A large boiling hot pot filled with piles of vegetables and meats. Everyone gather around a table and have a lively chat over the pot. That’s what we want when winter comes. “Nabe” warms our body and mind.
Nabe means a hot pot. When Japanese people cook it, they bring a large pot and a portable gas burner to a table and boil soup and ingredients. Family members or friends share one pot and they help themselves from it placed at the center of a table. What you put in a nabe can be anything, but hakusai (napa cabbage), carrot and meat are especially popular. Some nabe kinds are given specific names, including regional ones.
Let me introduce some famous nabe!
A regional nabe from Hokkaido, the land of salmon. Ishikari Nabe includes salmon and other ingredients Hokkaido produces, and the soup is cooked with miso. It was named after the Ishikari River, where salmons run up to spawn.
The food for sumo wrestlers (and us). Chanko Nabe includes a mountain of chicken and vegetable, and sumo wrestlers eat the dish to gain weight. Traditionally, chicken is preferred to pork or beef because they stand with two feet like wrestlers have to do in a match to win.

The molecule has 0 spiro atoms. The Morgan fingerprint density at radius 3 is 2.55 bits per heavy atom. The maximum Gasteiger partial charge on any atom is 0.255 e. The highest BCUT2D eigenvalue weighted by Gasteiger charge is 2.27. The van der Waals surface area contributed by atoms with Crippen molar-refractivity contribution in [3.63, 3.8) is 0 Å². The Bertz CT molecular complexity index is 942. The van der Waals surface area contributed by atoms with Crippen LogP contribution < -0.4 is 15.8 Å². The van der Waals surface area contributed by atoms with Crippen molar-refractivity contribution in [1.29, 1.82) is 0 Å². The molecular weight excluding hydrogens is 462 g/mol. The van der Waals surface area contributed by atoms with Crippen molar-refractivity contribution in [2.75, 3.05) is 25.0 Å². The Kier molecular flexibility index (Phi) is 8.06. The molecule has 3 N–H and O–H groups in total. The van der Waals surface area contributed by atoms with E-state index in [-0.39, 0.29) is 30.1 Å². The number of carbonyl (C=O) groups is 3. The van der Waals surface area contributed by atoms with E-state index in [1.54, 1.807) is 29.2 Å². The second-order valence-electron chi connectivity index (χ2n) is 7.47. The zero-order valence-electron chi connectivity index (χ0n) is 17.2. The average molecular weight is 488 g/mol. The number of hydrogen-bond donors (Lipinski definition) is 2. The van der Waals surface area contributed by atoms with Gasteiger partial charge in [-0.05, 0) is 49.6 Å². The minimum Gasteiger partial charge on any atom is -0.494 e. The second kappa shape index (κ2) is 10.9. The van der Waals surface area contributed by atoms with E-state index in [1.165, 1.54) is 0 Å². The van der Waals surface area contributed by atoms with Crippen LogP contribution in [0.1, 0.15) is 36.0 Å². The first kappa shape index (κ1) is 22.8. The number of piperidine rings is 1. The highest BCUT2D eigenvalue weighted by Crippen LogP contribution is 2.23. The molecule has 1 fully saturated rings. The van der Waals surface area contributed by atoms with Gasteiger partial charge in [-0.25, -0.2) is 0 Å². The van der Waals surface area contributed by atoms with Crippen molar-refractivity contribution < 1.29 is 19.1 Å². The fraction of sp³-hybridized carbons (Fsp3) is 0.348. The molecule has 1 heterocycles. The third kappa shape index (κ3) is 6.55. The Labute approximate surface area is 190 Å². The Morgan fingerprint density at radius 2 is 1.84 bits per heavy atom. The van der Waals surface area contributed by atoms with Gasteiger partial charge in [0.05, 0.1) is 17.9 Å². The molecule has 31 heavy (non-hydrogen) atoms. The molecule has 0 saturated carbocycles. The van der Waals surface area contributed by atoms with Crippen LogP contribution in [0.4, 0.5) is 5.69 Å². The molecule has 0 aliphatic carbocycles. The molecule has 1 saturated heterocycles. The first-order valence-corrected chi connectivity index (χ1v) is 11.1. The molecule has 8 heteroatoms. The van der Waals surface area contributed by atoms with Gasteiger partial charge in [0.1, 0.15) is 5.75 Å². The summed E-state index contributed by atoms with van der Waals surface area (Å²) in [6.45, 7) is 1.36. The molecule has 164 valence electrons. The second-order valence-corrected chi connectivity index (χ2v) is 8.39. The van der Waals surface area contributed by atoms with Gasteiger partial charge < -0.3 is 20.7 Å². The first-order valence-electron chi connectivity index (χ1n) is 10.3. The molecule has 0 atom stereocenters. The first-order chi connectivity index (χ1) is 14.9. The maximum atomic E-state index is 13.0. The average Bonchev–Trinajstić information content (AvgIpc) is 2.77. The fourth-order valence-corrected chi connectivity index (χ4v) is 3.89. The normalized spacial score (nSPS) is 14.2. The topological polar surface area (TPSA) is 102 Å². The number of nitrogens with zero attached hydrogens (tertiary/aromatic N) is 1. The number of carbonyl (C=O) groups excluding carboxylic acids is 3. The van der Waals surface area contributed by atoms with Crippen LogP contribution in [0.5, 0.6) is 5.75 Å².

Botan nabe is a regional food of Hyogo Prefecture, which contains wild boar meat. Do you know why it is called “Botan” Nabe? Botan means peony. The meat slices are served beautifully like petals of peony on a plate, and that's why.
Offal of pork or beef come together with vegetables like cabbage, burdock, garlic chive, and so on. The soup can be either miso or shoyu flavored. Motsu Nabe lovers exist around Japan, but it is famous especially in Hakata in Fukuoka Prefecture.
Nabe boosts a conversation especially when it’s Yami Nabe. Yami means “darkness” and Yami Nabe is enjoyed in a dark room. The fun part is adding some weird ingredients like chocolates, fruits, or snacks. The result may be a mess, but it’s exciting.
This one is not for eating but for admiring the cuteness of cats. Cats fit into tiny spaces even in a nabe. Neko Nabe went viral in Japan a few years ago, and there have been even photo books that feature it.
Which nabe do you want to try?
When you finish vegetables and meats in the nabe, there is one more thing to enjoy: noodles! The noodles after nabe are called “shime”. Many people wouldn’t like to finish the meal before dipping noodles (or rice) in the remaining soup. Depending on the taste of the soup, they choose what to have for shime. For example, when I had tomato nabe last week, I added rice and cheese to the soup and enjoyed tomato risotto. For miso based nabe, udon noodles should be a great choice.
No matter what is included, nabe is an ideal winter meal. It binds people together, boosts conversation and warms our body and heart.
Have you tried nabe before? Do you have similar kind of dish where you live? What would you like to have in winter? Talk to us on Facebook, Instagram or Twitter. Luna wants to know more about cultures and foods of your countries :)